The apparatus which is shown in part in FIGS. 1 to 3 and is intended for collecting printed products 10.1, 10.2, 10.3 includes a processing drum 12, as is disclosed in U.S. patent application Ser. No. 07/997,856 and the corresponding EP-A-0550828 which are incorporated herein by reference. For the construction and the mode of operation of the processing drum 12 reference is made to these documents. The drum has wall elements 16 which are arranged about a circulation axis 14 and run in the radial direction. The radially outer end regions of the wall elements form elongate, saddle-like rests which run parallel to the circulation axis 14 and are distributed uniformly in the circumferential direction.

Each rest 18 is assigned drivers 20 which, as seen in the longitudinal direction of the rest 18, are arranged one behind the other at a distance A. All the drivers 20 assigned to a rest 18 are driven such that, during circulation about the circulation axis 14 once in the longitudinal direction of the rests 18, they carry out a conveying displacement in the conveying direction F and a return displacement in the opposite direction F'. The length of the displacement is designated by H in FIG. 2 and is greater than the distance A between successive drivers 20 by an over-displacement designated by Hu.

The rests 18 circulate in a circular circulatory path 22 about the circulation axis 14. In the radial direction outside the circulatory path 22, a plurality of feeding stations 24 are arranged one behind the other in the direction of the circulation axis 14. In FIGS. 1 and 3, three of these feeding stations are indicated by an arrow and are designated by 24.1, 24.2 and 24.3. The feeding stations 24.1, 24.2, 24.3 deposit a folded printed product 10.1, 10.2, 10.3 in a straddling manner onto each rest 18 which runs past these feeding stations. The feeding stations 24.1, 24.2, 24.3 may be clamp-tight conveyors with an opening device. Such conveyors are disclosed, for example, in U.S. patent application Ser. No. 07/997,856 and the corresponding EP-A-0550828, or generally known feeders.

The feeding stations 24.2 and 24.3 are assigned a stop element 26. As seen in the circulating direction U, the stop element 26 is provided downstream of the relevant feeding station 24.2, 24.3. As seen in the direction of the circulation axis 14, the stop element 26 is arranged such that, between said stop element 26 and the driver 20 located in the end displacement position 20', there is a distance which corresponds to the length Lf of the fold 28, extending in the direction of the rest 18, of the largest printed product 10.1, 10.3 to be deposited onto the rest. In the present case, the length of the fold 28 is decisive for the "size" of a printed product 10.1, 10.2, 10.3. The stop element 26 is formed by the end side which is directed toward the corresponding drivers 20 and belongs to an endless stop belt 30. The stop belt 30 is guided around deflection rollers 34. The rollers 34 are spaced apart from one another in the circumferential direction and are mounted freely rotatably on a framework 32. The stop belt 30 bears, by means of its aligning strand 30' directed toward the processing drum 12, against the rests 18 which are located between the deflection rollers 34. Due to friction, the stop belt 30 is carried along in the circulating direction U by the rests 18, with the result that it circulates as indicated by the arrow B.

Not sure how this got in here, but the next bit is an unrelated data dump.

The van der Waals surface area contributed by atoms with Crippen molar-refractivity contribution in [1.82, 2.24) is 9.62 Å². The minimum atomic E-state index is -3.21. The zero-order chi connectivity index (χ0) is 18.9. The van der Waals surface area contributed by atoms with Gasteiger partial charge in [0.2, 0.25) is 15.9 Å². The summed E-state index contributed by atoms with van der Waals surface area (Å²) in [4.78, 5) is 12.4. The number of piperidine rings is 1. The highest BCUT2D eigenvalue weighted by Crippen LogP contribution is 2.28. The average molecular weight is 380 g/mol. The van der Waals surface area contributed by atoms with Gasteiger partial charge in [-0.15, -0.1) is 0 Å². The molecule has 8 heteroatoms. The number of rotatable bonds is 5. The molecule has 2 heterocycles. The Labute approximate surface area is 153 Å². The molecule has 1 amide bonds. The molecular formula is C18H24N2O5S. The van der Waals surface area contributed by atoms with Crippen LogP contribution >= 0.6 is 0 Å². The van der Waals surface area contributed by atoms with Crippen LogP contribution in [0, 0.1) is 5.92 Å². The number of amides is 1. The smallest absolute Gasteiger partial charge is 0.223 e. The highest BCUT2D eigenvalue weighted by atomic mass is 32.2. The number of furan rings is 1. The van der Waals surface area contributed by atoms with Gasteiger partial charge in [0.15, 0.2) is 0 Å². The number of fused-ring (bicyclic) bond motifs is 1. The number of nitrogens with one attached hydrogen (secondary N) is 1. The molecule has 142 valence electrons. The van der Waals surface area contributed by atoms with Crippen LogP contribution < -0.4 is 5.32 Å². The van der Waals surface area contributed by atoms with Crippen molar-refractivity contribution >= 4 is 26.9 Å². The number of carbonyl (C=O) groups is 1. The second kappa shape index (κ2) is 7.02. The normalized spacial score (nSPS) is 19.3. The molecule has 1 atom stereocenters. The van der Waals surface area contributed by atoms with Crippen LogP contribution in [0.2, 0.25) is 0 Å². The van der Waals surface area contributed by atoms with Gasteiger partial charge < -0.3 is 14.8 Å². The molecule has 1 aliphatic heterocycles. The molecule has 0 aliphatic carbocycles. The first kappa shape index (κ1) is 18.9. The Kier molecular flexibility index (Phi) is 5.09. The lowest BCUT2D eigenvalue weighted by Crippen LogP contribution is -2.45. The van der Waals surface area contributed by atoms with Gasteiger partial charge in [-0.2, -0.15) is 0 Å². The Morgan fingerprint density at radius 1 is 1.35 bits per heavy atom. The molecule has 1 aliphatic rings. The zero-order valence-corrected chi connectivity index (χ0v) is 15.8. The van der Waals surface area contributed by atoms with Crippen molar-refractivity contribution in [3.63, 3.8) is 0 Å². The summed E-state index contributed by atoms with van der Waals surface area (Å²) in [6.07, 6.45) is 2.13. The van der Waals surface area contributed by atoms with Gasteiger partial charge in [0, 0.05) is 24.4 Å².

The first feeding station 24.1 deposits a first printed product 10.1 onto each rest 18 in each case. In the present case, the fold 28 of the printed products 10.1 is of a length Lf which corresponds to the largest format to be processed. When the printed products 10.1 are deposited, the drivers 20 are located in their initial displacement position 20". In this arrangement the drivers 20 are spaced apart from the trailing edge 36, as seen in the conveying direction F, of the relevant printed product 10.1 by the over-displacement Hu.

During the further rotation of the processing drum 12 in the circulating direction U, the drivers 20, starting from the initial displacement position 20", carry out a conveying displacement. After the drivers 20 run through the over-displacement Hu, they run onto the trailing edge 36 (as seen in the conveying direction F) of the printed product 10.1 and displace the printed product on the rest 18 in the conveying direction F by a conveying stretch W. Once the drivers 20 have reached the end displacement position 20', they are moved back into the initial displacement position 20" again. They thus carry out a return displacement in the process, while the advanced printed products 10.1 maintain their position, as seen in the direction of the circulation axis 14. This position is indicated by the printed product 10.1, which is located, in FIGS. 1 to 3, on the top rest 18 shown and, in FIGS. 1 and 3, beneath the feeding station 24.2. The depositing of the printed product 10.1 and the advancement thereof during a first revolution of the processing drum 12 is not shown in detail in FIGS. 1 to 3, but can be readily understood.